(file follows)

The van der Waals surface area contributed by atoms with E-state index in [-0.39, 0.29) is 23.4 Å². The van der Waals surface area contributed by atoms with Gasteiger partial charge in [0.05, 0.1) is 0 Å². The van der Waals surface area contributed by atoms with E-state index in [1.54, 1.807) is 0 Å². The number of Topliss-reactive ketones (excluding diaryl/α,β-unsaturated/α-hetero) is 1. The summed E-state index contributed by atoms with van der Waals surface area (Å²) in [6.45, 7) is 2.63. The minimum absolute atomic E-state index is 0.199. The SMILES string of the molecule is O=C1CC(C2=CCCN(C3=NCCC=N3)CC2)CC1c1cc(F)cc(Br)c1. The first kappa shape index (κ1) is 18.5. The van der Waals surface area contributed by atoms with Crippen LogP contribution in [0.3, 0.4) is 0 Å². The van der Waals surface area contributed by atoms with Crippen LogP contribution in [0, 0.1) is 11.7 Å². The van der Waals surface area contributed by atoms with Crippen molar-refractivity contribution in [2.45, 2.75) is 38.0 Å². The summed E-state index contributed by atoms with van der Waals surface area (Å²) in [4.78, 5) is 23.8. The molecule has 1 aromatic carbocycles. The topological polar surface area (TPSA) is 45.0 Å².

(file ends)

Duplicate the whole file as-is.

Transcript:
The van der Waals surface area contributed by atoms with E-state index in [-0.39, 0.29) is 23.4 Å². The van der Waals surface area contributed by atoms with Gasteiger partial charge in [0.05, 0.1) is 0 Å². The van der Waals surface area contributed by atoms with E-state index in [1.54, 1.807) is 0 Å². The number of Topliss-reactive ketones (excluding diaryl/α,β-unsaturated/α-hetero) is 1. The summed E-state index contributed by atoms with van der Waals surface area (Å²) in [6.45, 7) is 2.63. The minimum absolute atomic E-state index is 0.199. The SMILES string of the molecule is O=C1CC(C2=CCCN(C3=NCCC=N3)CC2)CC1c1cc(F)cc(Br)c1. The first kappa shape index (κ1) is 18.5. The van der Waals surface area contributed by atoms with Crippen LogP contribution in [0.3, 0.4) is 0 Å². The van der Waals surface area contributed by atoms with Crippen LogP contribution in [0, 0.1) is 11.7 Å². The van der Waals surface area contributed by atoms with Crippen molar-refractivity contribution in [2.45, 2.75) is 38.0 Å². The summed E-state index contributed by atoms with van der Waals surface area (Å²) in [4.78, 5) is 23.8. The molecule has 1 aromatic carbocycles. The topological polar surface area (TPSA) is 45.0 Å².